In collaboration with Jen Kitson
These artifacts were found in the Coronado Historic Neighborhood, a central Phoenix community located between 7th Street, Thomas Road, and both the State Route-51 and Interstate-10 freeways. Although considered a relatively young city, Phoenix has a legendary pre-historic legacy. Believed to have originated around the beginning of the Common Era and lasted into the 15th century, the Hohokam were an advanced, ancient society famous for their intricate canal system and irrigated agricultural practices. Underneath this expansive metropolis lie the remains of a lost civilization.
In the early 1980s, archeologists excavated a Hohokam site named Casa Buena at what is now the eastern boundary of the Coronado Historic neighborhood. These artifacts were excavated during the construction of of SR-51, now known as Piestewa Freeway (formerly known as Squaw Peak Parkway). The excavated artifacts were collected, photographed, and are now housed at the Casa Grande museum. Thirty years later, in the same location, Phoenician artifacts are again collected, photographed, and displayed here with these thoughts by Omar A. Turney, who named and excavated Casa Buena, in mind.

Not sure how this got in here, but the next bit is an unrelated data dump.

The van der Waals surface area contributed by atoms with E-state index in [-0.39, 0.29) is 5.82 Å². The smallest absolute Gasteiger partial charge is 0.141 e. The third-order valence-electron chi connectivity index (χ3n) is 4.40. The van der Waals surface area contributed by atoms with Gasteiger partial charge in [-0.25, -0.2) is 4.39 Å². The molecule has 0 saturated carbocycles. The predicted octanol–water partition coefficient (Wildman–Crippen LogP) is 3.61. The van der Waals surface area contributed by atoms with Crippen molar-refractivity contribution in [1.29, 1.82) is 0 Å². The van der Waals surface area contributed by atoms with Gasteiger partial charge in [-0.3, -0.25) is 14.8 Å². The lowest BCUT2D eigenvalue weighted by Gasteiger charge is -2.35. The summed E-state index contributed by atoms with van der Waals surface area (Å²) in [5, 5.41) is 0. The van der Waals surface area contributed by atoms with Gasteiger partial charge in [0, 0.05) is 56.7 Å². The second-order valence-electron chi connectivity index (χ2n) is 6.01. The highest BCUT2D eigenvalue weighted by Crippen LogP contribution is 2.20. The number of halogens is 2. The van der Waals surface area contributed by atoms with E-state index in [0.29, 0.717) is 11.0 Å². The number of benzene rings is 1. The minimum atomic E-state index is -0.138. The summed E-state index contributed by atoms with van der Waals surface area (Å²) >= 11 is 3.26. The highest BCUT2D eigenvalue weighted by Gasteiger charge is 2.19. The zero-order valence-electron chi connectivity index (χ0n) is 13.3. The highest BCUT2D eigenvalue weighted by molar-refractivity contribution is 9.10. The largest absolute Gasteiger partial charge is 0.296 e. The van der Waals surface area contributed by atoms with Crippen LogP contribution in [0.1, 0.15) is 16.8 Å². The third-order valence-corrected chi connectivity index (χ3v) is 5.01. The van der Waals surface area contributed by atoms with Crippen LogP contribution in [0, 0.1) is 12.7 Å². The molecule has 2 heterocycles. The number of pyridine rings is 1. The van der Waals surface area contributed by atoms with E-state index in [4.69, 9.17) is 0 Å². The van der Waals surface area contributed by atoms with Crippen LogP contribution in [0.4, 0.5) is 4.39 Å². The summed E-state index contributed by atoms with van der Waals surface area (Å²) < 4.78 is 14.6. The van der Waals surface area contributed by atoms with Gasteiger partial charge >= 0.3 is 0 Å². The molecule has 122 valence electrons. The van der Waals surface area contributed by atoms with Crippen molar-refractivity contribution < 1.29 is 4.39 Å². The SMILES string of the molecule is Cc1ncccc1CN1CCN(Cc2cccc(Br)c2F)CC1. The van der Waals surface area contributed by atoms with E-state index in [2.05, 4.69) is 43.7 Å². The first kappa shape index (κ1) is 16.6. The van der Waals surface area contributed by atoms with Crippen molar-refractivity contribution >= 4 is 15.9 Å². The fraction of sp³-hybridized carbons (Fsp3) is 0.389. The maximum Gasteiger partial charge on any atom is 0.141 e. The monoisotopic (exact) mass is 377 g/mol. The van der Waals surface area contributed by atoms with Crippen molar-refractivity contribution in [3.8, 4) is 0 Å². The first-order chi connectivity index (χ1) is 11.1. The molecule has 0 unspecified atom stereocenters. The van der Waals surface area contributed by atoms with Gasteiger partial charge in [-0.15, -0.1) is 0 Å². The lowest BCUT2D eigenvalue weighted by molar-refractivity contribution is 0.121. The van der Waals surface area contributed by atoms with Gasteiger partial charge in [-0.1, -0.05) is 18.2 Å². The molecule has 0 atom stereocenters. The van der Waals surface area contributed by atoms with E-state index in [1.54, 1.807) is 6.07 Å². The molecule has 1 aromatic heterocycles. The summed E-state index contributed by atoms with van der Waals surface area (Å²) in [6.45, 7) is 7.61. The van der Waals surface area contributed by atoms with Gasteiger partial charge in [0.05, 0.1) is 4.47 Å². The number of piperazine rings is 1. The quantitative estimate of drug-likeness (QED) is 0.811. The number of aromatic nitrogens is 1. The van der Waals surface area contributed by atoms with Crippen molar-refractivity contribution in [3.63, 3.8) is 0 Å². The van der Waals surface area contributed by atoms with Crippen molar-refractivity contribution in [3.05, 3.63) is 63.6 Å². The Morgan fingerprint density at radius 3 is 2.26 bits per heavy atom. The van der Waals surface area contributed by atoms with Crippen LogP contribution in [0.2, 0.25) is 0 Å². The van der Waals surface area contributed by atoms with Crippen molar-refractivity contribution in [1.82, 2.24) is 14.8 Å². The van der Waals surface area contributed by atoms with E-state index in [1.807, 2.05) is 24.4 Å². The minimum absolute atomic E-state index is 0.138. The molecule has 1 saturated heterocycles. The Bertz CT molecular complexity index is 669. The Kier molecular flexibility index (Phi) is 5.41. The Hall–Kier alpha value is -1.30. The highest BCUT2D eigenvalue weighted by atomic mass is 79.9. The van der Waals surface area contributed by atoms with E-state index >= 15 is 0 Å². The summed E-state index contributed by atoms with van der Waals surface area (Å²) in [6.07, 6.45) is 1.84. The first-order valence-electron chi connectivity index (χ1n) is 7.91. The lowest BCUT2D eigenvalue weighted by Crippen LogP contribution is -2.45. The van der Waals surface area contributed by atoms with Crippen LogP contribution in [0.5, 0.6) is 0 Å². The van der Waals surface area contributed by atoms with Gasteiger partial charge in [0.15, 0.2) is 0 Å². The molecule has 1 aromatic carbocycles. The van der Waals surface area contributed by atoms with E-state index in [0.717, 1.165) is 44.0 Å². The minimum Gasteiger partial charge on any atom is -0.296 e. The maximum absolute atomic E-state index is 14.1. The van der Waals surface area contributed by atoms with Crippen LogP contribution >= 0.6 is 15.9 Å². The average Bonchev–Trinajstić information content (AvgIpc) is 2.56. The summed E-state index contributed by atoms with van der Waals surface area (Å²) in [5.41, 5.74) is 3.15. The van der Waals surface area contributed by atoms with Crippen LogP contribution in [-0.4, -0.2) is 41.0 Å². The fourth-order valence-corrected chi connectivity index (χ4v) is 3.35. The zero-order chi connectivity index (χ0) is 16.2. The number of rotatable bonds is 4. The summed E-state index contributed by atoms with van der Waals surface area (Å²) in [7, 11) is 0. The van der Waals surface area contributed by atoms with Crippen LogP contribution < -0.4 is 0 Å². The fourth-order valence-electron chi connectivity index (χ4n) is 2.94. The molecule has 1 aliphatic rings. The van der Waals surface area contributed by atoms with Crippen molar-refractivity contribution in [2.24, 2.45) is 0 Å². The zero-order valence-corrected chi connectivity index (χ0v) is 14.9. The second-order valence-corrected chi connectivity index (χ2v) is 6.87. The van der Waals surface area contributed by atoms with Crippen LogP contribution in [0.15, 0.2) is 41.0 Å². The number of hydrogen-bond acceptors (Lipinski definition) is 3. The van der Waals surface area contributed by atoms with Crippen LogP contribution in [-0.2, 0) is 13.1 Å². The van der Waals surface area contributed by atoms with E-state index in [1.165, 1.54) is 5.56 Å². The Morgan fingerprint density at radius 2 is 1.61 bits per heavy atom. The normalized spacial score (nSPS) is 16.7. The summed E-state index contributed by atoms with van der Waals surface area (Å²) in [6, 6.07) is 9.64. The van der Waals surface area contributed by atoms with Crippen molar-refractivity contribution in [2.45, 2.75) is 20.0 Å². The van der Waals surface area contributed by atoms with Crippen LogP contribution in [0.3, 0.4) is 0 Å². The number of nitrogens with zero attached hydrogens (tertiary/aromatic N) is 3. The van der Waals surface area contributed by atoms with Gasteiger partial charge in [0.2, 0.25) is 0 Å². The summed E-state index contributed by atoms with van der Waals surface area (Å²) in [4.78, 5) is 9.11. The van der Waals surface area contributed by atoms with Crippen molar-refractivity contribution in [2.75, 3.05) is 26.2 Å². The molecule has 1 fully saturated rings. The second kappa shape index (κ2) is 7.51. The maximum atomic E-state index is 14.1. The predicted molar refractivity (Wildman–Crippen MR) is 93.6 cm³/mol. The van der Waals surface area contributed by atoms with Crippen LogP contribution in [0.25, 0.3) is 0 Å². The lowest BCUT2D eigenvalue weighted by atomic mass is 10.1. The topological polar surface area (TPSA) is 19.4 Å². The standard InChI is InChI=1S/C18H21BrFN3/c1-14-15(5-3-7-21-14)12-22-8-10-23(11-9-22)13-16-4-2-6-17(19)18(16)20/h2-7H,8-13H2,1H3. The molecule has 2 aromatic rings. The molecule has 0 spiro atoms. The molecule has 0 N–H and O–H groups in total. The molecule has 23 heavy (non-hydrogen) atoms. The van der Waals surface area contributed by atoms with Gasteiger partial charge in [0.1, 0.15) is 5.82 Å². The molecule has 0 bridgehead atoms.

“In some districts of Phoenix, a future archeologist may find one-room dwellings, with dirt floors, with clay-lined fireplaces, with stone implements for preparing food; while in another part of the city he may find electric devices for human comfort, and for wireless communication, and perchance in a basement he may find a copper receptacle with a long coiled pipe, and many bottles with tied-in corks.”
“…The ancient peoples were not the only fetish worshipers.”
– Omar Turney, 1929, Prehistoric Irrigation